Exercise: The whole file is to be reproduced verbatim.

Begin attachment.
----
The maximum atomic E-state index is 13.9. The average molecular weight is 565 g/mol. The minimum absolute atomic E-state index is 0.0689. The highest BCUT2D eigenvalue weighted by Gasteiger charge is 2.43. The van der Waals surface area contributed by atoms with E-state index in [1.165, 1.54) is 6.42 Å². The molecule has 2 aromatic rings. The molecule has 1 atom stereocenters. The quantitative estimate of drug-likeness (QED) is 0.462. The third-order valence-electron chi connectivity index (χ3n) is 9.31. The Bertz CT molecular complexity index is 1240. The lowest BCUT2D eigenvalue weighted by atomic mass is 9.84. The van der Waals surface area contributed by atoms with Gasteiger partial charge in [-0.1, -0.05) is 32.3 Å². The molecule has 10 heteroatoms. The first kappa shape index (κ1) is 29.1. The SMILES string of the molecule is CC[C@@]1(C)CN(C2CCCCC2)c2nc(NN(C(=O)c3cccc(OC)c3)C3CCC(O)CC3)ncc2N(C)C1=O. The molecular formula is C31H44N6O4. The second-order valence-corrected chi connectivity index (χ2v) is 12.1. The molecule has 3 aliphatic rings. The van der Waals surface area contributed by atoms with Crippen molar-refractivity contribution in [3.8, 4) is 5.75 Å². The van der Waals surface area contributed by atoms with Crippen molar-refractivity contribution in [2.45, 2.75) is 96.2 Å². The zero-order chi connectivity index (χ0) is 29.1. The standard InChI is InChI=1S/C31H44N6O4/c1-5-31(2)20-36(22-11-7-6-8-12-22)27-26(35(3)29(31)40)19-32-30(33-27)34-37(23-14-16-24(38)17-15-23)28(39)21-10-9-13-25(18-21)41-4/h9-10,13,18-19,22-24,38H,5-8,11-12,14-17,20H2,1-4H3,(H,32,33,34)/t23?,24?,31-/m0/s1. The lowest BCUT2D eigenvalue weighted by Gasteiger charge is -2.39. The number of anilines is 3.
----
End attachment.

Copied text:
The maximum atomic E-state index is 13.9. The average molecular weight is 565 g/mol. The minimum absolute atomic E-state index is 0.0689. The highest BCUT2D eigenvalue weighted by Gasteiger charge is 2.43. The van der Waals surface area contributed by atoms with E-state index in [1.165, 1.54) is 6.42 Å². The molecule has 2 aromatic rings. The molecule has 1 atom stereocenters. The quantitative estimate of drug-likeness (QED) is 0.462. The third-order valence-electron chi connectivity index (χ3n) is 9.31. The Bertz CT molecular complexity index is 1240. The lowest BCUT2D eigenvalue weighted by atomic mass is 9.84. The van der Waals surface area contributed by atoms with Gasteiger partial charge in [-0.1, -0.05) is 32.3 Å². The molecule has 10 heteroatoms. The first kappa shape index (κ1) is 29.1. The SMILES string of the molecule is CC[C@@]1(C)CN(C2CCCCC2)c2nc(NN(C(=O)c3cccc(OC)c3)C3CCC(O)CC3)ncc2N(C)C1=O. The molecular formula is C31H44N6O4. The second-order valence-corrected chi connectivity index (χ2v) is 12.1. The molecule has 3 aliphatic rings. The van der Waals surface area contributed by atoms with Crippen molar-refractivity contribution in [3.8, 4) is 5.75 Å². The van der Waals surface area contributed by atoms with Crippen molar-refractivity contribution in [2.45, 2.75) is 96.2 Å². The zero-order chi connectivity index (χ0) is 29.1. The standard InChI is InChI=1S/C31H44N6O4/c1-5-31(2)20-36(22-11-7-6-8-12-22)27-26(35(3)29(31)40)19-32-30(33-27)34-37(23-14-16-24(38)17-15-23)28(39)21-10-9-13-25(18-21)41-4/h9-10,13,18-19,22-24,38H,5-8,11-12,14-17,20H2,1-4H3,(H,32,33,34)/t23?,24?,31-/m0/s1. The lowest BCUT2D eigenvalue weighted by Gasteiger charge is -2.39. The number of anilines is 3.